Seminars in Kinshasa

Trip Start Feb 13, 2011
Trip End Mar 14, 2011

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Flag of Congo - The Dem. Repub.  , Kinshasa,
Thursday, March 10, 2011

This morning I felt quite a bit better when I woke, but I determined to take it very easy on food during the day just to be safe. I was waiting in the lobby as we agreed, ready to go at 08:30. Justin didn't arrive until 9:30. Transportation is rather haphazard so one can’t be too much a stickler for time. We drove through the dusty, gritty streets of Kinshasa and arrived at our usual hall about 15 minutes later. It was nearly empty. I was late, but most would be later still.

We were finally able to begin the meetings a bti before 10:00. I started by answering questions about the situation in the various associations and how we ended up where we are now. There were a number of questions, which lead me to give an overview chronology of events and crucial issues. When these questions ended we moved on to more leadership training seminars on which I have put a high emphasis over the last years in Africa. It is important to develop local leadership as there is only so much that one can do remotely and with one or two visits of three or four days a year. I covered the topic of fundamental keys for Bible Study and took questions on this. Bible study is more challenging here because even something as simple as a French Bible concordance costs $100; not something we can provide for everyone, and we don’t have a permanent hall yet in which to create a library. A few men have access to a computer at work, so I told them about the French version of the Online Bible which can be downloaded for free.

We took a break for lunch, prepared by one of the local ladies. She served rice, beans, plantain, fish, and sauce, a feast by local standards. Many people in Kinshasa are having trouble making ends meet. Most civil servants haven’t been paid in over a year, but they keep going to work, hoping against hope that they will get part of what they’re owed if they keep their jobs. Others are having just as hard a time. So a meal like this is pretty rare for most people these days. I skipped lunch and drank lots of water.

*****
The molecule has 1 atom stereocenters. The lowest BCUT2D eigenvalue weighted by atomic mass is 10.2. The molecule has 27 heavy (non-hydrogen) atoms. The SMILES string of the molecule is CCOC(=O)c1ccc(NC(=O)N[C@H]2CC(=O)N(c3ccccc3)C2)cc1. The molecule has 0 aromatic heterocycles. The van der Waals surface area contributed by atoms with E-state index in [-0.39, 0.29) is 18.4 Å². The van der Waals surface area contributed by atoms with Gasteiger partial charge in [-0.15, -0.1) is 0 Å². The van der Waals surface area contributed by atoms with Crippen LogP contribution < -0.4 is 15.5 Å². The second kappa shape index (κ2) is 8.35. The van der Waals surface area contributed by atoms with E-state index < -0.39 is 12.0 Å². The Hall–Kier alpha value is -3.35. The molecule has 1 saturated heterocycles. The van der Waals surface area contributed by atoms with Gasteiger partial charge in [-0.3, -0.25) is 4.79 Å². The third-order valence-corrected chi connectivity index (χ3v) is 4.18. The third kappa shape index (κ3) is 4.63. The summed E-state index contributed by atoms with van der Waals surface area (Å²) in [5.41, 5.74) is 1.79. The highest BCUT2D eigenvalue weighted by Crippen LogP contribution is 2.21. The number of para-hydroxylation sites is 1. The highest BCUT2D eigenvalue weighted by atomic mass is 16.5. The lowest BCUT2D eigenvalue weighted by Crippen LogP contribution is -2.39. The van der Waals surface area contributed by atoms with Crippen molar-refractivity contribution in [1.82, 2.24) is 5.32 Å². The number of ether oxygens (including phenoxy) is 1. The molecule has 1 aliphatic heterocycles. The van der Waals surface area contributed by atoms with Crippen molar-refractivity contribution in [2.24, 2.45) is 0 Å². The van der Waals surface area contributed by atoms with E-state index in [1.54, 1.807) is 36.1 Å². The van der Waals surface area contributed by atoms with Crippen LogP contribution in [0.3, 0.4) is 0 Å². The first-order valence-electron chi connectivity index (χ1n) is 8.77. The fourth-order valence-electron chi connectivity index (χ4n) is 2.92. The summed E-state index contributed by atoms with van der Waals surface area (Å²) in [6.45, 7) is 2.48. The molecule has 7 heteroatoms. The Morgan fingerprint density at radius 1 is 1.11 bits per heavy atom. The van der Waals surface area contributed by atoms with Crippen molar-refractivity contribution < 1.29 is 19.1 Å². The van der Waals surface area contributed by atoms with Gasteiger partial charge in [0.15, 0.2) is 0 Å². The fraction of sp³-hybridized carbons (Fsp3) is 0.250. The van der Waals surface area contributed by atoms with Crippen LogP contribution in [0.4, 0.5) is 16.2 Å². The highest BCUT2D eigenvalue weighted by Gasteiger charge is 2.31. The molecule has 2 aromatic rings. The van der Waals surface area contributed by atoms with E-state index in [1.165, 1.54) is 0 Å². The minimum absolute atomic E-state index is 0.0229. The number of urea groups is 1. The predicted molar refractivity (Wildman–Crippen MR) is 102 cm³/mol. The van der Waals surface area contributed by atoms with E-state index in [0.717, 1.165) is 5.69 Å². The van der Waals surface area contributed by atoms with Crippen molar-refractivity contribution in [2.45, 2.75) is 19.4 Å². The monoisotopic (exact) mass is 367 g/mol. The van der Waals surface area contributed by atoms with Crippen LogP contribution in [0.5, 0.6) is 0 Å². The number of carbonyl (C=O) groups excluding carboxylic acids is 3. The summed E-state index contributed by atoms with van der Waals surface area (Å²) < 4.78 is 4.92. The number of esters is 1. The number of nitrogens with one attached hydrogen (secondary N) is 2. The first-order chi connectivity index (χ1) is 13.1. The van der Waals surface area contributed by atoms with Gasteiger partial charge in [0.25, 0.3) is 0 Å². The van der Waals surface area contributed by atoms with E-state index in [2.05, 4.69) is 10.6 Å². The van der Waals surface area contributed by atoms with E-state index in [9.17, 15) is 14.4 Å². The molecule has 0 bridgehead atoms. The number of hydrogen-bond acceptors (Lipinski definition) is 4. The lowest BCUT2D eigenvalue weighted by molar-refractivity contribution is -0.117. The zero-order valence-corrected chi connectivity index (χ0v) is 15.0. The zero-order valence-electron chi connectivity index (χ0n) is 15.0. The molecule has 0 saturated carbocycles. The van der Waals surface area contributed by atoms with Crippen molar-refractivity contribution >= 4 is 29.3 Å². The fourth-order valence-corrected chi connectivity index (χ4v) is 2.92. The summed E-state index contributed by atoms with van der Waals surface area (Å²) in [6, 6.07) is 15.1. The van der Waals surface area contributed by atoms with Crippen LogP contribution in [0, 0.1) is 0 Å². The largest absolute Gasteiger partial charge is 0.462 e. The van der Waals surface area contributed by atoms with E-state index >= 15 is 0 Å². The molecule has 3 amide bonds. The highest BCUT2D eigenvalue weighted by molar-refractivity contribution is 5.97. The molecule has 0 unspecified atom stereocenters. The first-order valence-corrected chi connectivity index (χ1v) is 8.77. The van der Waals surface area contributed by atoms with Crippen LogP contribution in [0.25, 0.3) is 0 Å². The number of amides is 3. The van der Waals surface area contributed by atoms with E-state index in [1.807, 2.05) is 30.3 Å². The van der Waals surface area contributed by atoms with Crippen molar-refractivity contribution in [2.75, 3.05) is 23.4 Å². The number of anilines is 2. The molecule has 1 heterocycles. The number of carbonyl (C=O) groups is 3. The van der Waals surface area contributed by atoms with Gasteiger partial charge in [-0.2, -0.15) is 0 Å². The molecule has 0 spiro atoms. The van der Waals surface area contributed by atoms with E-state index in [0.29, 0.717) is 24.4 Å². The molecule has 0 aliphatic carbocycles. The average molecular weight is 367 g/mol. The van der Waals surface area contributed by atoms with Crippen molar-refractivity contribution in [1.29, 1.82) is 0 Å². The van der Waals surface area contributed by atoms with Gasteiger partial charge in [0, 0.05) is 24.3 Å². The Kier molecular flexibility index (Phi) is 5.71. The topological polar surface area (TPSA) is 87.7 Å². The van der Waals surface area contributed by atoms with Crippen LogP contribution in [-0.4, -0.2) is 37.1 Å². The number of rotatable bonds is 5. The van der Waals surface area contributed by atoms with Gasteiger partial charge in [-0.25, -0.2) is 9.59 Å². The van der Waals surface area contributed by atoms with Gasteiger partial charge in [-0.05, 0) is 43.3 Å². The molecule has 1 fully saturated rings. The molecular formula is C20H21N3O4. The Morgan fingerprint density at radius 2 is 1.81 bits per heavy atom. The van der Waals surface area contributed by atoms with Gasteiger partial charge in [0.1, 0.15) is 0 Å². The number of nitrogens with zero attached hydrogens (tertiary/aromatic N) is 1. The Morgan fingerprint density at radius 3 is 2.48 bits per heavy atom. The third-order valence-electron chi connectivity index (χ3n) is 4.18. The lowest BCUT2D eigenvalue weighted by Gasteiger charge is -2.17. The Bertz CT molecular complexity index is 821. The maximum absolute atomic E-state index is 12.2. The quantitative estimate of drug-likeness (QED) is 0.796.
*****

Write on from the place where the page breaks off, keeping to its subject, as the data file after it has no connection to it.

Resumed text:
After lunch we began again with more seminars. I coved the topic of faithfulness as it relates to leadership in the Church. Again we had time for discussion and questions. The heat became oppressive by 15:00, and the power went out which meant the ceiling fan stopped its slow turn. Folks here are used to the kind of pace we keep elsewhere so I felt we were reaching the point of diminishing returns. We stopped and money was distributed to pay the transportation fee home. The cost per participant varied between one and two dollars depending on where they lived and that would have proved a real hardship had we not provided the help.

My taxi was late arriving, so we had more time to chat with those who were still present.  We stopped on the way back to buy water. The UN presence in Kinshasa means prices are sky-high for almost everything. The Grand Hotel and the Memling, the two safe hotels in Kinshasa, charge obscenely high prices for everything. So every small thing I can do to save I try to do. A one-person pizza in the outdoor restaurant at the Grand Hotel costs 25 to 35 dollars! But I can keep the leftovers in a box in my room and eat them for breakfast and sometimes lunch the next day. I’m not trying to be overly-dramatic about this, it just irks me that they should charge so much for everything. It's my way to strike back at the Empire.

Tomorrow will be another busy day of both office work and seminars.
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danielandcindy on

Wow, it's amazing to think that you are still travelling! We wish you a happy Sabbath and are praying for your continuing safety and that you will be back to full health ASAP.

hervedubois on

The picture taken in the habitual hall makes me think that the names and organizations can change the way they want, but the people of God remain the same. Thank you again for your good works, standing for the truth, and warning in a good manner about the spiritual dangers out there. We are happy to know today that you are home and safe.

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